Phi Delta Kappa International teamed up with Gallup to poll the public attitudes toward public schools. They polled 1,002 Americans who are 18-years of age and older. This year they asked specific questions about the Common Core State Standards. They introduce this section of the polling data:
Attempts to create national education standards in the U.S. has stalled until the National Governors Association and the Council of Chief State School Officers undertook an effort to created voluntary standards with control vested at the state rather than federal level. Educators, policy makers and philanthropists have embraced the Common Core State Standards that currently are constructed only for mathematics and English language arts. Forty-five states and the District of Columbia have adopted them. We decided to measure public support for these standards.
My first thought is how were these questions introduced to those being polled? Perhaps they weren’t. If they were based on the description above there is a definite slant. As far as saying “policy makers” have embraced these standards – what state legislature has voted on these? Um, none. So how can you say policy makers have embraced these? Also how can you say that control has been vested at the state rather than federal level with Race to the Top and these standards being a condition for No Child Left Behind waivers? That’s a stretch!
Then I have to wonder how many people surveyed really know anything about the standards. Have they read them? Likely not.
The first question they asked was, “Do you believe common core standards would help make education in the United States more competitive globally, less competitive globally, or have no effect?
|National Totals %||GOP %||Dem %||Ind %|
|Have no effect||37||43||29||39|
We keep hearing that we’re in the middle of the pack so this result isn’t surprising. The Republicans surveyed are definitely more split. Contrast this response to the third question asked about whether it will improve education. I find it interesting to see some disparity. Those who believe it will make us more competitive internationally aren’t as sure that it will improve the quality of education in our communities, especially among independents.
The second question they asked was, “Some educators believe that common core standards would provide more consistency in the quality of education between school districts and between states. Do you believe that having common core standards would provide more consistency in the quality of education between school districts and states?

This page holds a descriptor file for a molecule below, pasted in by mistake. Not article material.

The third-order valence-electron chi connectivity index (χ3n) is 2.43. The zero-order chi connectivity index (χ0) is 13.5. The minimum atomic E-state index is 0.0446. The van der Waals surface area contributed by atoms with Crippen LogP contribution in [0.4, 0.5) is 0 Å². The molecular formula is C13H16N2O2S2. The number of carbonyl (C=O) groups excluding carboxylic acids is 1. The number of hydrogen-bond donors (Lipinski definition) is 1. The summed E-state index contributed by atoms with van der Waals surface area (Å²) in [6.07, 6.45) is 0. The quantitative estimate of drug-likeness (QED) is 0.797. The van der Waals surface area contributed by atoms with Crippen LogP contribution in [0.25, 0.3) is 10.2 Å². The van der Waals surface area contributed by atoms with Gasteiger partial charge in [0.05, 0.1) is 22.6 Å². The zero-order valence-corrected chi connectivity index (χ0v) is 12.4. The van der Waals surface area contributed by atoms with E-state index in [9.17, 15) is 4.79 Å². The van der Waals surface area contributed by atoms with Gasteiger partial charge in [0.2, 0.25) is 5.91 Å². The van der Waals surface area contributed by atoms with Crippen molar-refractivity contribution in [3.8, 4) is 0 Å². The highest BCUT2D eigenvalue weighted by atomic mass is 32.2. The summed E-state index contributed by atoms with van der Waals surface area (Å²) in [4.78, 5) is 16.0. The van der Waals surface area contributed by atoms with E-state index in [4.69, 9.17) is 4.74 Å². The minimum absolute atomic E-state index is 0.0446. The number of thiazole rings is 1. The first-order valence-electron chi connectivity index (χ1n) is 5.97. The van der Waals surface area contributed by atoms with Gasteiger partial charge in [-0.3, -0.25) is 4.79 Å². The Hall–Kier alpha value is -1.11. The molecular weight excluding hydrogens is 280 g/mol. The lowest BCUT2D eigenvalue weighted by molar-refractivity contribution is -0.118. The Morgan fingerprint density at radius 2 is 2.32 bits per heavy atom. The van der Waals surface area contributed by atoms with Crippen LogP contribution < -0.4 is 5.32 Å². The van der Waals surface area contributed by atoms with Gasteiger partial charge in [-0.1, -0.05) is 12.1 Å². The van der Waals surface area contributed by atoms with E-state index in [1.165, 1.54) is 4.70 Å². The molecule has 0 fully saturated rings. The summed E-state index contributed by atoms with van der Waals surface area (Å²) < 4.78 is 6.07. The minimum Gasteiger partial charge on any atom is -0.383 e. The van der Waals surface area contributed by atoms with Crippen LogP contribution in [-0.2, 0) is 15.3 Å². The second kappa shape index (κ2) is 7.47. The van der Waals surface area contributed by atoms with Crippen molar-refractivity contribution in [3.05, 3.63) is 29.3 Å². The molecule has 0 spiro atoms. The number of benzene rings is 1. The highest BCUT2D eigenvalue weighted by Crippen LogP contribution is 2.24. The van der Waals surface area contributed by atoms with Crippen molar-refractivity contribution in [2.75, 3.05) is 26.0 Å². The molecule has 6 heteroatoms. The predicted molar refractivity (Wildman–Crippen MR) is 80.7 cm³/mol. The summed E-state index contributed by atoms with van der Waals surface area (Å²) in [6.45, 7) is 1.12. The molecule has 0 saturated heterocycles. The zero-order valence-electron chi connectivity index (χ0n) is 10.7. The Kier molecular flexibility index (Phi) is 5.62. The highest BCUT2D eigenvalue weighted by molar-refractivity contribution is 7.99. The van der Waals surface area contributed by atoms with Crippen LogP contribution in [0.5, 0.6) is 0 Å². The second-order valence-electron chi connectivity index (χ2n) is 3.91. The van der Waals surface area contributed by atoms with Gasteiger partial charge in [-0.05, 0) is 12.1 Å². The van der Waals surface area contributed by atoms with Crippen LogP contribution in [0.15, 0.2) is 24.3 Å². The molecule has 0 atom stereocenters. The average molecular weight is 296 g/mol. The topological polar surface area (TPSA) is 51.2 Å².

|National Totals %||GOP %||Dem %||Ind. %|
Of course people are going to say yes. I’d probably answer yes to this question. They are uniform standards, but I also believe they would make education nationwide consistently mediocre to bad.
The third question on the common core: “Do you believe common core standards would improve the quality of education in your community, decrease the quality of education in your community, or have no effect.
|National Totals %||GOP %||Dem %||Ind. %|
|Improve the quality of education||50||46||60||43|
|Decrease the quality of education||8||6||5||12|
|Have no effect||40||44||33||43|
The majority (55%) of independents believe that CCSS will either decrease the quality of education or have no effect. Republicans also have an majority 50% to 46% The national total demonstrates a divide than what the graph above shows – 50 to 48. That’s hardly a ringing endorsement.
Also as I mentioned before how much does the general public know about these standards and how were they described? That would certainly impact polling on this subject. How could the general public really know whether they are going to be effective since they haven’t been field tested. I feel like these standards are being approached much the same way that health care reform was. Just imagine those who are pushing these standards saying something similar to what Nancy Pelosi said about health care reform, “we won’t know what are in the standards and how effective they’ll be until we implement them.”
Cross-posted from Truth in American Education